Emerging AI Player in the Drug Discovery Race Promises to Screen Ultra-large Chemical Spaces Within Hours

by Natalia Honchar    Contributor 

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Topics: Biotech Startups   

Receptor.AI, a UK-based start-up company which integrates artificial intelligence (AI) into drug discovery, just announced the public launch of the SaaS platform for AI-accelerated virtual screening of multi-billion chemical spaces within a few hours. The SaaS platform provides a combinatorial space of 10^16 molecules, can perform a virtual ADME-Toxicity testing and molecules docking, which the company claims can return a considerable hit rate of up to 10% and more.  

The multi-directional involvement of artificial intelligence into drug discovery is gradually becoming a routine, starting with the target identification and  having utility at every next step all the way to clinical trials optimization and drug commercialization. It is known that drug discovery is a complex process which may take up to 12-15 years and cost more than $1 billion. This is where AI enters the game with the promise of making the process faster, cheaper and at the same time helping innovate at a different level — discovering previously unknown targets and drug molecules.

In short, the early drug discovery process consists of target and hit identification, which is followed by the lead selection and optimization. In this case hit is an early compound which demonstrates a desired activity in an assay of choice, and lead is the best out of hits. Besides the problem of “undruggable” targets, the hit rate in experimental high-throughput screening (HTS) is very low, typically ranging between 0.01% and 0.14%, to as little as 0.0001% when targeting some protein-protein interactions. AI-based platforms can enhance this process and reduce the costs and time needed.

The Receptor.AI’s platform has been used internally for several months and has shown experimentally validated results in several case studies and ongoing research collaborations. According to the Receptor.AI’s team, their platform was compared with other state-of-the-art algorithms, which confirmed a distinguishably high predictive capability of the developed AI-based platform.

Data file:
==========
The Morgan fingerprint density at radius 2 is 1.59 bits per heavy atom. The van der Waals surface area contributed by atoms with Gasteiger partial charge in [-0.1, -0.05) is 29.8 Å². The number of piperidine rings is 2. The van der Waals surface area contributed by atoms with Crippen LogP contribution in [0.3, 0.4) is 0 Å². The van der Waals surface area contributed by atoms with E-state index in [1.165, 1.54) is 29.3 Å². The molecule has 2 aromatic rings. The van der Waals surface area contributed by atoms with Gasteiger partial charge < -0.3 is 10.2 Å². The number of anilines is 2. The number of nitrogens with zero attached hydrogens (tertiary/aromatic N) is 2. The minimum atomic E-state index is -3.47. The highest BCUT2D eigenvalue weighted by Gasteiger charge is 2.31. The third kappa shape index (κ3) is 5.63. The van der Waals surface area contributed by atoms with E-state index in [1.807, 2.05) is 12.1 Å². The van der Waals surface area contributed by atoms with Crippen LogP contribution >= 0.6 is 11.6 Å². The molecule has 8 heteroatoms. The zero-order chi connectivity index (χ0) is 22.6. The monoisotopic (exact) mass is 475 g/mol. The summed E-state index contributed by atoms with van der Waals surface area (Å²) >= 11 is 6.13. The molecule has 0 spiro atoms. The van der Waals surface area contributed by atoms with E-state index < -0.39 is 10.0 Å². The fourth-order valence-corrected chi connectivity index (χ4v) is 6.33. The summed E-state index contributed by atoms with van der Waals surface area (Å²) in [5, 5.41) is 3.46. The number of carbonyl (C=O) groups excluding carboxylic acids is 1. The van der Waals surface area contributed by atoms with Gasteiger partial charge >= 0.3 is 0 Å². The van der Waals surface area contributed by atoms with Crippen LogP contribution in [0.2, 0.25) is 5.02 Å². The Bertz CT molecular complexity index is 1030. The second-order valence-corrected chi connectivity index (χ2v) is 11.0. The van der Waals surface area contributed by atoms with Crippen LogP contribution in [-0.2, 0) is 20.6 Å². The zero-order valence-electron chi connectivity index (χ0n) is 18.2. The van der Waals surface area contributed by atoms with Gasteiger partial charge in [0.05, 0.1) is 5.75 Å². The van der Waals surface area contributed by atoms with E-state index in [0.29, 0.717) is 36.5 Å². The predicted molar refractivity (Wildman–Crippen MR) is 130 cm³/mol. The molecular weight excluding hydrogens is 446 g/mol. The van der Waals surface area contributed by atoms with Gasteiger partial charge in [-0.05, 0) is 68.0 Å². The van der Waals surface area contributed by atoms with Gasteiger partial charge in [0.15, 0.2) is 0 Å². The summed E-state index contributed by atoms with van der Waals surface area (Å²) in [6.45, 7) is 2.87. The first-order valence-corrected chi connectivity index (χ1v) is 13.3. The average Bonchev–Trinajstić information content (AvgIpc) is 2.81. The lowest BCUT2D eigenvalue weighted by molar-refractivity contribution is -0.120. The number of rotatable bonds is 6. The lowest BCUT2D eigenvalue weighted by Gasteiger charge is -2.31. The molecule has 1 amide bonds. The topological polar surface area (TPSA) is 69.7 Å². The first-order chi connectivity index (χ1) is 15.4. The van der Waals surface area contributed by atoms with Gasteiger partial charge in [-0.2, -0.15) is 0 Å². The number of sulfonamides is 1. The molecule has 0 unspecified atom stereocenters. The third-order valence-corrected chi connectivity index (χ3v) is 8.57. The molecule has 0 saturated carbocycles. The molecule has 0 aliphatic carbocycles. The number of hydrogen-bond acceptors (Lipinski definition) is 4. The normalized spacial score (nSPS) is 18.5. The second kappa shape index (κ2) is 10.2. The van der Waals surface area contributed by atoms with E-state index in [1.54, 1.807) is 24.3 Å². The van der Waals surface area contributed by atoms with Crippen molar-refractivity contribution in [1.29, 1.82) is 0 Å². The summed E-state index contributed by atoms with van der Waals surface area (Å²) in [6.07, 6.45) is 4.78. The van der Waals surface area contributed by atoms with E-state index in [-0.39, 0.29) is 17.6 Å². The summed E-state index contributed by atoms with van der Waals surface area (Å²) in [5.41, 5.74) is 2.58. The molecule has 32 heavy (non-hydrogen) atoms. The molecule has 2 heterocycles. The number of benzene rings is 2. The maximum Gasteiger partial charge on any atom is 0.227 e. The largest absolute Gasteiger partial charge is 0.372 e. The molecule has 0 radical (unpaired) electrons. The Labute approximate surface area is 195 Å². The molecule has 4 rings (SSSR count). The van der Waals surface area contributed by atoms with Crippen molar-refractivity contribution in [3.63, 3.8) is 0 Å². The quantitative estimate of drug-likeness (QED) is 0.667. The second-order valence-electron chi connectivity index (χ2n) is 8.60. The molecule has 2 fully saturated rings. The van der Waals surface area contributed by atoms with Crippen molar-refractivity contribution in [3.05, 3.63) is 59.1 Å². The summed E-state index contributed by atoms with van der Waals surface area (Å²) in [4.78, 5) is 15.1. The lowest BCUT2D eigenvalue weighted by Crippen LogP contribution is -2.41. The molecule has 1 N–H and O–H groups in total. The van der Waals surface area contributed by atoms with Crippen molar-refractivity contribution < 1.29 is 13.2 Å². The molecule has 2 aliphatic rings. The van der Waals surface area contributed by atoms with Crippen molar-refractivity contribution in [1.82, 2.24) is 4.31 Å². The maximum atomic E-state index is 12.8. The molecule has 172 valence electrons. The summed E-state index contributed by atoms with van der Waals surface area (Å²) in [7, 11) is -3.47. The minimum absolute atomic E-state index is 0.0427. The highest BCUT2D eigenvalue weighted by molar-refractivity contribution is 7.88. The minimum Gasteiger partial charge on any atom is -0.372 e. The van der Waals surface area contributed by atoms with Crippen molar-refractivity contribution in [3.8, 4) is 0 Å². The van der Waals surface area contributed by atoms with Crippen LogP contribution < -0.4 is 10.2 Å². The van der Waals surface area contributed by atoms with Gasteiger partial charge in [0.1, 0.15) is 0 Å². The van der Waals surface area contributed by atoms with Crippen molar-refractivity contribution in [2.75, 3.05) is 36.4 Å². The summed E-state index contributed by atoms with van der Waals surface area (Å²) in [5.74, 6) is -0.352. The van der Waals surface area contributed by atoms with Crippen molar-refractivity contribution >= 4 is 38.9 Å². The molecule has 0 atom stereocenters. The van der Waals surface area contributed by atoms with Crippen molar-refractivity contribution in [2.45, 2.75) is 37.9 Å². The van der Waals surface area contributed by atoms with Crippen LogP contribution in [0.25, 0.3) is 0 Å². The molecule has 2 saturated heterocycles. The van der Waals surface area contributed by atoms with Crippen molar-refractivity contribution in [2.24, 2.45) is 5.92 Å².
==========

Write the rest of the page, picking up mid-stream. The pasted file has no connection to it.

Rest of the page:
Image credit: Receptor.AI

Currently, the SaaS platform includes several modules which assist the user in following the early drug discovery stages. Firstly, there is an AI-based virtual screening module for multi-billion chemical spaces. The module can operate with commercial chemical spaces provided by Receptor.AI’s partners as well as generate molecules based on novel scaffolds with desired parameters. 

After the initial screening and obtaining some fraction of potential hits, the ADME-Tox prediction module can assist with assessing further characteristics of the selected hit candidates. The module incorporates more than 40 elaborate AI models, which simultaneously evaluate various pharmacokinetic parameters and potential modes of toxicity.

As Semen Yesylevskyy, CSO at Receptor.AI, commented for BiopharmaTrend: "Our screening platform uses a unique technology of encoding protein flexibility into the graph neural network representation of the target protein, which gives a significant boost of precision for free in terms of computational time and resources".